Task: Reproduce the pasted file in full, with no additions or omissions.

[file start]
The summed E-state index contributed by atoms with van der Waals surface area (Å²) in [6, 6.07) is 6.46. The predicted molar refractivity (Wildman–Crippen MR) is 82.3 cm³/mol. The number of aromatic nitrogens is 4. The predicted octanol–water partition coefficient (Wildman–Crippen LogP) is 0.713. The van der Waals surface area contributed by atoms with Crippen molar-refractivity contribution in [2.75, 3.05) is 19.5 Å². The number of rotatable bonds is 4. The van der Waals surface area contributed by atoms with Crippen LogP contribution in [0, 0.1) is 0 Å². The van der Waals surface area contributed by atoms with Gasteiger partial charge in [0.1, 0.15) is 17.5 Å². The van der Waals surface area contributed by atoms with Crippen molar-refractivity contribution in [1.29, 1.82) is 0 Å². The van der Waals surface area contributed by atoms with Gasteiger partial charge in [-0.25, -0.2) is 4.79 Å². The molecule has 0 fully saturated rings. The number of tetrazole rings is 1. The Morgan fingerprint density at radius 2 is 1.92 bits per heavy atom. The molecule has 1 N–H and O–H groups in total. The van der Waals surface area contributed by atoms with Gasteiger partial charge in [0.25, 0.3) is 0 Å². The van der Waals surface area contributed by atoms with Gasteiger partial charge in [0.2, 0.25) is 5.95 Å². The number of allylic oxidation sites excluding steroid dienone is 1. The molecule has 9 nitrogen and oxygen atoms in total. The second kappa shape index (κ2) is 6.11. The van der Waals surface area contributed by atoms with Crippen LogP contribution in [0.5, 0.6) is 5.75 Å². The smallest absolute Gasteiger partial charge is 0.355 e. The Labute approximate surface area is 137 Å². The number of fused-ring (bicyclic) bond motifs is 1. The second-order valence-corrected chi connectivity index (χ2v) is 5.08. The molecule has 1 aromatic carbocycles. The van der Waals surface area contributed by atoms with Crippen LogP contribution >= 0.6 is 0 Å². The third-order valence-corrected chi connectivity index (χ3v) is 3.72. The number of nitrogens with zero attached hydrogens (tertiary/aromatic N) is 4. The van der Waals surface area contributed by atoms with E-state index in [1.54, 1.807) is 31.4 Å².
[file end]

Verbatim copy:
The summed E-state index contributed by atoms with van der Waals surface area (Å²) in [6, 6.07) is 6.46. The predicted molar refractivity (Wildman–Crippen MR) is 82.3 cm³/mol. The number of aromatic nitrogens is 4. The predicted octanol–water partition coefficient (Wildman–Crippen LogP) is 0.713. The van der Waals surface area contributed by atoms with Crippen molar-refractivity contribution in [2.75, 3.05) is 19.5 Å². The number of rotatable bonds is 4. The van der Waals surface area contributed by atoms with Crippen LogP contribution in [0, 0.1) is 0 Å². The van der Waals surface area contributed by atoms with Gasteiger partial charge in [0.1, 0.15) is 17.5 Å². The van der Waals surface area contributed by atoms with Crippen molar-refractivity contribution in [1.29, 1.82) is 0 Å². The van der Waals surface area contributed by atoms with Gasteiger partial charge in [-0.25, -0.2) is 4.79 Å². The molecule has 0 fully saturated rings. The number of tetrazole rings is 1. The Morgan fingerprint density at radius 2 is 1.92 bits per heavy atom. The molecule has 1 N–H and O–H groups in total. The van der Waals surface area contributed by atoms with Gasteiger partial charge in [0.25, 0.3) is 0 Å². The van der Waals surface area contributed by atoms with Gasteiger partial charge in [0.2, 0.25) is 5.95 Å². The number of allylic oxidation sites excluding steroid dienone is 1. The molecule has 9 nitrogen and oxygen atoms in total. The second kappa shape index (κ2) is 6.11. The van der Waals surface area contributed by atoms with Crippen LogP contribution in [0.5, 0.6) is 5.75 Å². The smallest absolute Gasteiger partial charge is 0.355 e. The Labute approximate surface area is 137 Å². The number of fused-ring (bicyclic) bond motifs is 1. The second-order valence-corrected chi connectivity index (χ2v) is 5.08. The molecule has 1 aromatic carbocycles. The van der Waals surface area contributed by atoms with Crippen LogP contribution >= 0.6 is 0 Å². The third-order valence-corrected chi connectivity index (χ3v) is 3.72. The number of nitrogens with zero attached hydrogens (tertiary/aromatic N) is 4. The van der Waals surface area contributed by atoms with E-state index in [1.54, 1.807) is 31.4 Å².